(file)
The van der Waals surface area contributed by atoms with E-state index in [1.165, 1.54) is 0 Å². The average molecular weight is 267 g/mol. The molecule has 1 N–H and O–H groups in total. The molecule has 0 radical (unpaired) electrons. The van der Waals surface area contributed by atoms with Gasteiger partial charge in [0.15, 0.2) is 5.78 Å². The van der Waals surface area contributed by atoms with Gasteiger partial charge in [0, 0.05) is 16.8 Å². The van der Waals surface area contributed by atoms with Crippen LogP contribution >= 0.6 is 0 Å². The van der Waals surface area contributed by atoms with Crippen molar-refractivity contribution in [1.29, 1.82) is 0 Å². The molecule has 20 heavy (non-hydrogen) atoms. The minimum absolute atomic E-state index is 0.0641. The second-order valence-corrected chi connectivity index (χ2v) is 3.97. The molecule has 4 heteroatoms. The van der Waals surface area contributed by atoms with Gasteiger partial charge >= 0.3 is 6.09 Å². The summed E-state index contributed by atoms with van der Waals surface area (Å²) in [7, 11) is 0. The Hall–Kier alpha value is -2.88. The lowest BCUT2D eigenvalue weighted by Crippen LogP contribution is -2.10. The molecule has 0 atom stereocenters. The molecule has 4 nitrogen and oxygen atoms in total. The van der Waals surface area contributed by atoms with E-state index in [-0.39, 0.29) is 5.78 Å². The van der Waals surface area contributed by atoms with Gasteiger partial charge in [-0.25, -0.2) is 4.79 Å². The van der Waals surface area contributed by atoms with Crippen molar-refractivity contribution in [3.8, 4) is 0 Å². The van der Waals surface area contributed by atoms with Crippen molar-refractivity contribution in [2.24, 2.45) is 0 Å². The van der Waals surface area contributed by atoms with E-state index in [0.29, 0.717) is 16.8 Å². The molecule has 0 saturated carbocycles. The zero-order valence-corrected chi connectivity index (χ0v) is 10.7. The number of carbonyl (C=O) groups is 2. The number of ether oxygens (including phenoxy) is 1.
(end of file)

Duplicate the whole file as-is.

The van der Waals surface area contributed by atoms with E-state index in [1.165, 1.54) is 0 Å². The average molecular weight is 267 g/mol. The molecule has 1 N–H and O–H groups in total. The molecule has 0 radical (unpaired) electrons. The van der Waals surface area contributed by atoms with Gasteiger partial charge in [0.15, 0.2) is 5.78 Å². The van der Waals surface area contributed by atoms with Gasteiger partial charge in [0, 0.05) is 16.8 Å². The van der Waals surface area contributed by atoms with Crippen LogP contribution >= 0.6 is 0 Å². The van der Waals surface area contributed by atoms with Crippen molar-refractivity contribution in [1.29, 1.82) is 0 Å². The molecule has 20 heavy (non-hydrogen) atoms. The minimum absolute atomic E-state index is 0.0641. The second-order valence-corrected chi connectivity index (χ2v) is 3.97. The molecule has 4 heteroatoms. The van der Waals surface area contributed by atoms with Gasteiger partial charge >= 0.3 is 6.09 Å². The summed E-state index contributed by atoms with van der Waals surface area (Å²) in [7, 11) is 0. The Hall–Kier alpha value is -2.88. The lowest BCUT2D eigenvalue weighted by Crippen LogP contribution is -2.10. The molecule has 0 atom stereocenters. The molecule has 4 nitrogen and oxygen atoms in total. The van der Waals surface area contributed by atoms with E-state index in [-0.39, 0.29) is 5.78 Å². The van der Waals surface area contributed by atoms with Gasteiger partial charge in [-0.25, -0.2) is 4.79 Å². The van der Waals surface area contributed by atoms with Crippen molar-refractivity contribution in [3.8, 4) is 0 Å². The van der Waals surface area contributed by atoms with Crippen molar-refractivity contribution in [2.24, 2.45) is 0 Å². The van der Waals surface area contributed by atoms with E-state index in [0.29, 0.717) is 16.8 Å². The molecule has 0 saturated carbocycles. The zero-order valence-corrected chi connectivity index (χ0v) is 10.7. The number of carbonyl (C=O) groups is 2. The number of ether oxygens (including phenoxy) is 1.